Parashat Balak: Is it okay to curse our rivals?
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Parashat Balak: Is it okay to curse our rivals?

Glen Rock Jewish Center, Conservative

Is it okay to curse our rivals?

Recently, I was contacted by someone who was cheering for their kid on the sidelines of a soccer game. Seeing that their child’s team was not doing well, this person sent me a text: “Rabbi, is there a prayer that I can say to ensure that the other team doesn’t score?”

I was surprised that the person asked for a prayer for the poor kicking skills of the other team, instead of a prayer to help their own child. But what I heard behind this parent’s text was something deeper. Perhaps dreading the disappointment of their child losing the game by a landslide, the parent was looking for a last-ditch effort to save the child from embarrassment, sadness, and frustration. What I heard the parent saying was: “My child’s team is getting crushed! How am I going to get my child through this when she’s off the field?”

Is it okay to pray for the downfall of our opponents?

In this week’s Torah portion, Balak, we read about two opponents: the Moabites and the Israelites. The Moabites, seeing how numerous the Israelites are, feel threatened by them. Therefore, the king of Moab, Balak, sends messengers to ask for help. He wants Balaam to curse the Israelites.

What ensues are numerous failed attempts at achieving this goal. At one point, Balaam’s donkey, en route to fulfill his mission, swerved off the road. Another time the donkey ran into a wall. It is clear that God is rooting for the Israelites by miraculously preventing this mission from being achieved. And yet, each time the donkey does not obey its master, Balaam beats IT with a stick. 

The donkey even calls Balaam out on it, claiming that he has been faithful to his servant for so long. Why would Balaam beat his own donkey, the animal with whom he was so close?

Balak and Balaam have something in common: they promote hostility at the expense of those within their own circles.

Balak feels threatened by the Israelites, but he channels his fear to focus his energy on his enemies instead of on those closest to him. According to the Beit Ramah, Balak shows how he would rather curse his enemies than bless his own people. In commanding Balaam to curse the Israelite people, Balak demonstrates his distorted priorities.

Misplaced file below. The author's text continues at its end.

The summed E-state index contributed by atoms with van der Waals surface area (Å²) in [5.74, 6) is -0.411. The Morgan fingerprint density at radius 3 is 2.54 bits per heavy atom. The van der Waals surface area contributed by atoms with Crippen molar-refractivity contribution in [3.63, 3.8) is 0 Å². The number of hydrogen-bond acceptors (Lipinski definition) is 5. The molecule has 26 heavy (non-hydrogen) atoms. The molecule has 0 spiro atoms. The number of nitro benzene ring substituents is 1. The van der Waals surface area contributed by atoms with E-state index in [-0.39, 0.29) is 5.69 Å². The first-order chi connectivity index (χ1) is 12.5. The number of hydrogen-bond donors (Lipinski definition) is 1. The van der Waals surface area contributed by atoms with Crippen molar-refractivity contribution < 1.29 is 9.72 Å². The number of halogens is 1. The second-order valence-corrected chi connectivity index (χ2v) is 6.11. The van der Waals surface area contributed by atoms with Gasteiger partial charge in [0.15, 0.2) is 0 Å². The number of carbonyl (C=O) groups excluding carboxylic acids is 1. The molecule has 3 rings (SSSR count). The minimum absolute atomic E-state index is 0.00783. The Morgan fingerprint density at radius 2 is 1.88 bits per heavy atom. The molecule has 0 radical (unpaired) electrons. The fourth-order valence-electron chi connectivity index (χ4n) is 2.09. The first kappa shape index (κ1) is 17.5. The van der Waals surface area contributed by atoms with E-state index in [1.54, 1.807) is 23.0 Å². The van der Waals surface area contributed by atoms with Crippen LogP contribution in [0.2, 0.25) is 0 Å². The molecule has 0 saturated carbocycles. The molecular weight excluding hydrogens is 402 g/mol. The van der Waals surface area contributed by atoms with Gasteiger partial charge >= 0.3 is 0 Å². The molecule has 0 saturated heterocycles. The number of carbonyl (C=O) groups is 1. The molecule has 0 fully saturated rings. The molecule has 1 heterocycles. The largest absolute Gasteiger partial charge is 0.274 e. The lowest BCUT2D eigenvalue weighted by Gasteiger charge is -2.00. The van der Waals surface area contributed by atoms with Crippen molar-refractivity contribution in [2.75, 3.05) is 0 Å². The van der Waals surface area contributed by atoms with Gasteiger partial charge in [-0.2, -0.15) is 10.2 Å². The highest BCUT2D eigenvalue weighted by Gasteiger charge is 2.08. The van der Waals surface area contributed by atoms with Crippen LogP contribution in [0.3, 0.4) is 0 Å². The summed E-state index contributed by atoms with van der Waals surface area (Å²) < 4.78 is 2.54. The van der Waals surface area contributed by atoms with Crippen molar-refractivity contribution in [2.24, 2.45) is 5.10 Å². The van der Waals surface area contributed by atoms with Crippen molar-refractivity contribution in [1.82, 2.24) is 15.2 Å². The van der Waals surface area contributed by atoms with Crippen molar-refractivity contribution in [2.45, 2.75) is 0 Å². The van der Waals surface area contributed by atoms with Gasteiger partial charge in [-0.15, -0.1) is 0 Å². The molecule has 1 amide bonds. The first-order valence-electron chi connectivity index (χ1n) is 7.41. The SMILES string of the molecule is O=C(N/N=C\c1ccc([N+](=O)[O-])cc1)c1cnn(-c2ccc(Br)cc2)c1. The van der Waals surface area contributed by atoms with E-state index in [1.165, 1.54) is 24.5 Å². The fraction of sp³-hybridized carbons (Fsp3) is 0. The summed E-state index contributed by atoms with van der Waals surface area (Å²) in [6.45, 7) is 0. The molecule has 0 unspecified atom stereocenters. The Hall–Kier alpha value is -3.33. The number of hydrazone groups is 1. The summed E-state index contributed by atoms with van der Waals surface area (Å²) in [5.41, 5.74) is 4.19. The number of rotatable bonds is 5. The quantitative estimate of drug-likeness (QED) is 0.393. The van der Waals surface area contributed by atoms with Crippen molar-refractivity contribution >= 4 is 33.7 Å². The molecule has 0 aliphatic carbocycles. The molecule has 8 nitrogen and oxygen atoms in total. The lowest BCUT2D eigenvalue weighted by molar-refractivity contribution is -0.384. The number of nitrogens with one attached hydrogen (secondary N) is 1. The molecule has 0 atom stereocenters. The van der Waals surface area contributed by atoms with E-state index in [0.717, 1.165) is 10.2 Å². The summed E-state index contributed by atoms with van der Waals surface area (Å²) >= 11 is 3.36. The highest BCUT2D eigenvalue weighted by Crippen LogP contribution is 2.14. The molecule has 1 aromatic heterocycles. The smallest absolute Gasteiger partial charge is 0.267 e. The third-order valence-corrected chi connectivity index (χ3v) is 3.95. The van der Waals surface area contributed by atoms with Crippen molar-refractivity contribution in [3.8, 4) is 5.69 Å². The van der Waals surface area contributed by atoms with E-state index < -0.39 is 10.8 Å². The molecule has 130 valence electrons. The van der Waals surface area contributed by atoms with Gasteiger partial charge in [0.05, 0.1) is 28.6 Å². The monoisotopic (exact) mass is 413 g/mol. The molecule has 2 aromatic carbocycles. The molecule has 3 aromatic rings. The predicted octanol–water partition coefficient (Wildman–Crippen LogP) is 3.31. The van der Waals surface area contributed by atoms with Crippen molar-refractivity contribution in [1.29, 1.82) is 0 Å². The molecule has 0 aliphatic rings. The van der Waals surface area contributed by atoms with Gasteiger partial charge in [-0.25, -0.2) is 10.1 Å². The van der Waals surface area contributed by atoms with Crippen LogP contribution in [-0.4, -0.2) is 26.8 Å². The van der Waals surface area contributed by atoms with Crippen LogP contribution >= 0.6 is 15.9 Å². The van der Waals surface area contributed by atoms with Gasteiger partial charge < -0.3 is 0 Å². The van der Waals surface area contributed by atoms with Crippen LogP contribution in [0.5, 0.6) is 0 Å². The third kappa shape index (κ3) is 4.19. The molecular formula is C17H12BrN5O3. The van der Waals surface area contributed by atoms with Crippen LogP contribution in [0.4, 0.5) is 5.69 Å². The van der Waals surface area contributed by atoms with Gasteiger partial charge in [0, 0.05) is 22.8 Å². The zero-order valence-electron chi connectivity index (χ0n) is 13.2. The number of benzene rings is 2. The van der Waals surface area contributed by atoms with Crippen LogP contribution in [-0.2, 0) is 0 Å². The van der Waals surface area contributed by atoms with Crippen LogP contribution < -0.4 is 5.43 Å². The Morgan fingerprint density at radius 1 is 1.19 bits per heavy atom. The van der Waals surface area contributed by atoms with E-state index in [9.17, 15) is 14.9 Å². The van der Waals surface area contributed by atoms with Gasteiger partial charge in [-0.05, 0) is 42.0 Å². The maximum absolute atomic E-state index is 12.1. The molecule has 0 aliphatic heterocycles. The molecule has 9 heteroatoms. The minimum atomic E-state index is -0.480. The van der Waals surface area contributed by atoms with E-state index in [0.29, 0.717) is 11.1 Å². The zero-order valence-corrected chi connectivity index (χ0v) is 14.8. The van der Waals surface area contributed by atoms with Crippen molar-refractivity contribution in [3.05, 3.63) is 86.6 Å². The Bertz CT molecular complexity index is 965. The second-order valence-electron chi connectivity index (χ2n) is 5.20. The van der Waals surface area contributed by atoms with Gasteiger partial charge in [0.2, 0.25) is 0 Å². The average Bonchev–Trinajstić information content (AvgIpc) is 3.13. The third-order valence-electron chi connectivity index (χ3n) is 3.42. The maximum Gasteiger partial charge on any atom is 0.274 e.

In turn, Balaam follows Balak’s poor example. When his faithful donkey neglects to fulfill the hostile requests, Balaam beats his own donkey with a stick.

Is it okay to pray for the failure of our opponents?

In our own lives, when someone sets us off, when something goes awry, it is tempting to curse the other side, the other team. When someone disagrees with us politically or religiously, we feel threatened by their beliefs and spend our time, energy and resources convincing them otherwise, instead of staying in our own lane. It is all too easy to allow our thoughts and our concerns to be focused on the suffering “the other” has caused to us. We seek revenge, perhaps, or minimally, some form of justice.

But often, as a result, do we neglect those closest with us, including ourselves? So focused on retaliation, we neglect to bless our own people. We forego even considering the part we might have played in causing an unfortunate outcome. So worried about defending our position, we lose our own ethical footing. We spread rumors, we engage in gossip, we might even set them up.

Is it okay to curse our rivals?

If our enemies are legitimately causing harm, injury, pain, and suffering, then that is an entirely different scenario. But the Israelites — and perhaps our sports team opponents — are hardly that.

So what kind of prayer did I share with the soccer parent?

I did not share a prayer for the demise of the other team that day. Instead, I texted a prayer about the wonderment of the body, with the hope that the quick feet of this parent’s child would achieve their greatness on the soccer field. I also sent a parent’s prayer for wisdom, patience, and strength. After all, I believe it was the parent who needed a blessing in the aftermath of the team’s brutal defeat.

One of the lessons we have learned in this pandemic is the importance of being with family, of focusing on and prioritizing those most dear to us. As we inch our way out of this unprecedented time, I pray this is one lesson that will stick.

In the midst our defensiveness, let us turn inward.

In the face of adversity, let us focus on the goodness of our people.

When we are tempted to curse the other, let us instead choose to bless and give fortitude to our very own. It all starts with us.

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